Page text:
Emilio Insolera's "Sign Gene" gave the world its first deaf superheroes. But after writing, directing, producing and starring in the film himself, you might argue that Insolera is the one with the superpowers. And the filmmaker says he can thank a stint in Japan for ...
Kris Kosaka, a resident of Japan since 1996, contributes regularly to The Japan Times. She is a lecturer at Meiji Gakuin University in the Faculty of International Studies.
For Kris Kosaka's latest contributions to The Japan Times, see below:
"Taketori Monogatari," or "The Old Bamboo-Hewer's Story," is a fascinating piece of early Japanese literature, well worth the short read. Written in the 10th century, it is one of the earliest known Japanese prose narratives, and the story recounts the beloved folktale of the ...
Early on, Yuko Tsushima broke the boundaries of the traditional Japanese I-novel, giving voice to a voiceless minority by authentically depicting the struggles of single mothers in society as a single mother herself.
Beautifully written, thought-provoking and utterly immersive, Nahoko Uehashi's "The Beast Player" uses the genre of fantasy to question the political realities of human tyranny over the natural world.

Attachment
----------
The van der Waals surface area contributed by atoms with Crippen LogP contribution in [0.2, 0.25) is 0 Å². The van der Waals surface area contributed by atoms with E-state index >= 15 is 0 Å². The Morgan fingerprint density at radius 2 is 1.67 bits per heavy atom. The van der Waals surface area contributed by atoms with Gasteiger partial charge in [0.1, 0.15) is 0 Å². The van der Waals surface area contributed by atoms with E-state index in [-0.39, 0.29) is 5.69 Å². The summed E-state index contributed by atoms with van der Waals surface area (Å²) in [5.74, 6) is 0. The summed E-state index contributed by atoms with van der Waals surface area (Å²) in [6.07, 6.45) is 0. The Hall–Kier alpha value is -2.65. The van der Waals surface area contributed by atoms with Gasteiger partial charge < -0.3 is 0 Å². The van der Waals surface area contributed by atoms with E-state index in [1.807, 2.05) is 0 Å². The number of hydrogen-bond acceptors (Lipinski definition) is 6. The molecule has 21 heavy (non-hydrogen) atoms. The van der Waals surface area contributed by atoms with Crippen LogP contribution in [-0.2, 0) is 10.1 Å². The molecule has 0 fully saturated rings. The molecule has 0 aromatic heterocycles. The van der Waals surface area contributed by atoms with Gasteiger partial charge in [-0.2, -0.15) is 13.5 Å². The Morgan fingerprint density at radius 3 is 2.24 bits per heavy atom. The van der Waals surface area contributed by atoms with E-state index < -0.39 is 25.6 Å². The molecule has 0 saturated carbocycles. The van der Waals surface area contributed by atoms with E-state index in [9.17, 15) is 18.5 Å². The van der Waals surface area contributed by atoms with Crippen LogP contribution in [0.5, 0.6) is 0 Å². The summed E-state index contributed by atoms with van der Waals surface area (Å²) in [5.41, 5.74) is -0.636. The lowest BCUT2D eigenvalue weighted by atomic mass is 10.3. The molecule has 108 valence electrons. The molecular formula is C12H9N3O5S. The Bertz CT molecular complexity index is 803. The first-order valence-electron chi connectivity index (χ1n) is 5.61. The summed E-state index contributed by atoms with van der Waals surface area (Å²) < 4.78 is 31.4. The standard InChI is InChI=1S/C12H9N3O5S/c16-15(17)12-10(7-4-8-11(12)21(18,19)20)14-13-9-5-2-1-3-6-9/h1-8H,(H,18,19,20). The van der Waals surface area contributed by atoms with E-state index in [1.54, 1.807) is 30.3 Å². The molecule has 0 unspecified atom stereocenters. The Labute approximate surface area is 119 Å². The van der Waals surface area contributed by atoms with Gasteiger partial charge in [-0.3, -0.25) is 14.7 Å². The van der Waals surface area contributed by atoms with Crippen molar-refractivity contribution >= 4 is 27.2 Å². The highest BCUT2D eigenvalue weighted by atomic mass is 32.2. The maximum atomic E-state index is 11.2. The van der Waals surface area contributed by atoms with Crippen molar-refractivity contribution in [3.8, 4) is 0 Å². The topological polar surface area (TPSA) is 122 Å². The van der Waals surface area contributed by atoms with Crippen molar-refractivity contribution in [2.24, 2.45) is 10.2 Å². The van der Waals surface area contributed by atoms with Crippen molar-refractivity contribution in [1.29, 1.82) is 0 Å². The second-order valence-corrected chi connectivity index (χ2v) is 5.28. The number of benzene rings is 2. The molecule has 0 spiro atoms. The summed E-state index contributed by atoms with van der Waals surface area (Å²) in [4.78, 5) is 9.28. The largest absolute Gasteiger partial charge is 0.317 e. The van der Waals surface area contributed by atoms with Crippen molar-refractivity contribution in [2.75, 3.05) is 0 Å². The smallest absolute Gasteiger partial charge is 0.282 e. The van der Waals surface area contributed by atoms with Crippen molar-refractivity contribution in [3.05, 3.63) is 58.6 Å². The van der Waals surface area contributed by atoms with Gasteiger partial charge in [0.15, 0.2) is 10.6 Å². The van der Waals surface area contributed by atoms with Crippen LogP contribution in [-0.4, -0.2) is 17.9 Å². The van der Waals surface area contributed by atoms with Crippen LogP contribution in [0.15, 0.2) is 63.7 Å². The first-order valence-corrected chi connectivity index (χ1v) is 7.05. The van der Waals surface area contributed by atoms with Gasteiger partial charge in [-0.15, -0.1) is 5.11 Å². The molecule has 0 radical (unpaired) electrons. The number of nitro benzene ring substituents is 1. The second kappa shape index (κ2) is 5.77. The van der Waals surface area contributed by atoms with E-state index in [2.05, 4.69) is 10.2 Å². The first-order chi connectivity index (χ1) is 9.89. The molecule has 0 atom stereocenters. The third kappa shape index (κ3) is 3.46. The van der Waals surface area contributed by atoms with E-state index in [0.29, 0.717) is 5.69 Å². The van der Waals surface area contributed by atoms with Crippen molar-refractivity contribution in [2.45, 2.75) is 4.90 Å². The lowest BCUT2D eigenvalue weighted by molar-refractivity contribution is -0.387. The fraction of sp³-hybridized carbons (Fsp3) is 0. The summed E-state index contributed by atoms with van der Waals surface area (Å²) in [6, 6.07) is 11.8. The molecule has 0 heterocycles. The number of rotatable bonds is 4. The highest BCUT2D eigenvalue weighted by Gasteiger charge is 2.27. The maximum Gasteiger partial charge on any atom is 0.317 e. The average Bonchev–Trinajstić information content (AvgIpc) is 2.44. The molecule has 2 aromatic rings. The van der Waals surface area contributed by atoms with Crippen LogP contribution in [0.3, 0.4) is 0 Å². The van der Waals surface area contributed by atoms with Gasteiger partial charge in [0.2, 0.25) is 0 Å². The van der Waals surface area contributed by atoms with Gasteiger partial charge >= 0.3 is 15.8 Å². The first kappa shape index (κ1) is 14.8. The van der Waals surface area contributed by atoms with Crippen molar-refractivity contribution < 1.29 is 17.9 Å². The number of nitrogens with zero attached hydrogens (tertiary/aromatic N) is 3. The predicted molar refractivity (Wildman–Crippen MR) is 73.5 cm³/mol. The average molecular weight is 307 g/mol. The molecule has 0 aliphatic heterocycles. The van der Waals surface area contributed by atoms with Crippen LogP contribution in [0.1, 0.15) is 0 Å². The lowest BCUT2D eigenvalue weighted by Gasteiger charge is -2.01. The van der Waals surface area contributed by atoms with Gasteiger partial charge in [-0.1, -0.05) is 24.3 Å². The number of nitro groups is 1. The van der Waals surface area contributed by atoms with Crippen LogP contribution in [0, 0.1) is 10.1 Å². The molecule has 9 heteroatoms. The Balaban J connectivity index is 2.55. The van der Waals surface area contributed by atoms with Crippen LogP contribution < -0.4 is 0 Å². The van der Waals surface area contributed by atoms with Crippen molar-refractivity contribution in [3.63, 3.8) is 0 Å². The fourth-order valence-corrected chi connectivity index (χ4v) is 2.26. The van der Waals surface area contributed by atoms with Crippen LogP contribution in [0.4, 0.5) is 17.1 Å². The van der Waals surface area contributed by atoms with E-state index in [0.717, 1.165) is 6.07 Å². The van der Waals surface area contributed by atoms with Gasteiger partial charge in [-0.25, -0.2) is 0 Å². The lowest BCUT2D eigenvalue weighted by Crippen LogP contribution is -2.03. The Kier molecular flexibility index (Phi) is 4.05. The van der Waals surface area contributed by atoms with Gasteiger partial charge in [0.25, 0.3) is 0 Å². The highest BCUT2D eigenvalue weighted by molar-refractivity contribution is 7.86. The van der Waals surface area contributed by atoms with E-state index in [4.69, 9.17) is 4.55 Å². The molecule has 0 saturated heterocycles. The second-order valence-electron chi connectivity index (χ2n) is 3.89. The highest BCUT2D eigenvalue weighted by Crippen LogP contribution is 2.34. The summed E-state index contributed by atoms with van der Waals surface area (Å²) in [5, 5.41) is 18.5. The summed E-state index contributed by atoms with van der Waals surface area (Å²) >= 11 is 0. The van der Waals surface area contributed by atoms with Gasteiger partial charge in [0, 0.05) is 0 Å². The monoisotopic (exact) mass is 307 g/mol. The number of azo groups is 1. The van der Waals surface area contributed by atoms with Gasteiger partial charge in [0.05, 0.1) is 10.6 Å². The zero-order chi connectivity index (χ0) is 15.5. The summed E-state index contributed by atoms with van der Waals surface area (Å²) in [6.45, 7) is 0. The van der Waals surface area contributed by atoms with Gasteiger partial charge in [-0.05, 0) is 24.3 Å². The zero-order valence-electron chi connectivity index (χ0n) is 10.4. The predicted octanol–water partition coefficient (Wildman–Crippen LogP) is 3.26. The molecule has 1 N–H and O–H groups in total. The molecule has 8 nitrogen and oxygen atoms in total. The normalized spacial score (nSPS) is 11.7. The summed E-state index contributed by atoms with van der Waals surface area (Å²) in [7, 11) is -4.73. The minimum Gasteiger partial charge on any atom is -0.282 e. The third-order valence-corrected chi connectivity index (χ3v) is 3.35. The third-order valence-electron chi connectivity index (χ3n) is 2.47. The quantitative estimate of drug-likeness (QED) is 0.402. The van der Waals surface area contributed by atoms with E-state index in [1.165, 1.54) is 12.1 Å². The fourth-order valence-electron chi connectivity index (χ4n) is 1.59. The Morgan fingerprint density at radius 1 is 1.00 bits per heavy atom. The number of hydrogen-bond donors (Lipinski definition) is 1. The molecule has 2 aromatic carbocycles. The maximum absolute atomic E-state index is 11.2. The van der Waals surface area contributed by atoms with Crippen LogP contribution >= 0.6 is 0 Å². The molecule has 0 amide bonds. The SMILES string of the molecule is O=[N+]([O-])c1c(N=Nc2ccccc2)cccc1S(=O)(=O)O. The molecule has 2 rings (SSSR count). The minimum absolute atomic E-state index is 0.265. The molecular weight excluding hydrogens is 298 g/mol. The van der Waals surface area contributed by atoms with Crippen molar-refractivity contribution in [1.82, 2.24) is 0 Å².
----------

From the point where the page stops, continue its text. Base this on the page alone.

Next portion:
Hard-boiled, multifaceted writer Joel Rose paired up with the late Anthony Bourdain to pen "Anthony Bourdain's Hungry Ghosts," an illustrated collection of fright and food evoking the Japanese kaidan (ghost story) tradition.
"No-No Boy," a 1957 novel by Japanese-American writer John Okada, unravels the complicated, varied perspectives of Japanese-Americans in the aftermath of World War II under the shadow of the internment camps of the American northwest.
From her distinctive style to her choice of topics, Mieko Kawakami is both a writer's writer and an entertainer, a thinker and constantly evolving stylist who manages to be highly readable and immensely popular.
For any fan of speculative fiction, Hybrid Child presents a sprawling, imaginative excursion into the unknown that also predicts current familiar thematic questionings on gender politics or weaponized robots.
In the midst of Showa Era (1926-89) Japan, with patriarchy dominating and imperialism rising, a young female playwright, Fumiko Enchi (1905-86), started a literary career that would eventually lead her to become a passionate advocate for female empowerment, while casting a critical, penetrating eye ...
According to author and translator Adam L. Kern, there's a pervasive myth that haiku is only nature poetry, that it is always serious and connected to Zen, that there are hardly any women haiku poets. But haiku covers far greater ground.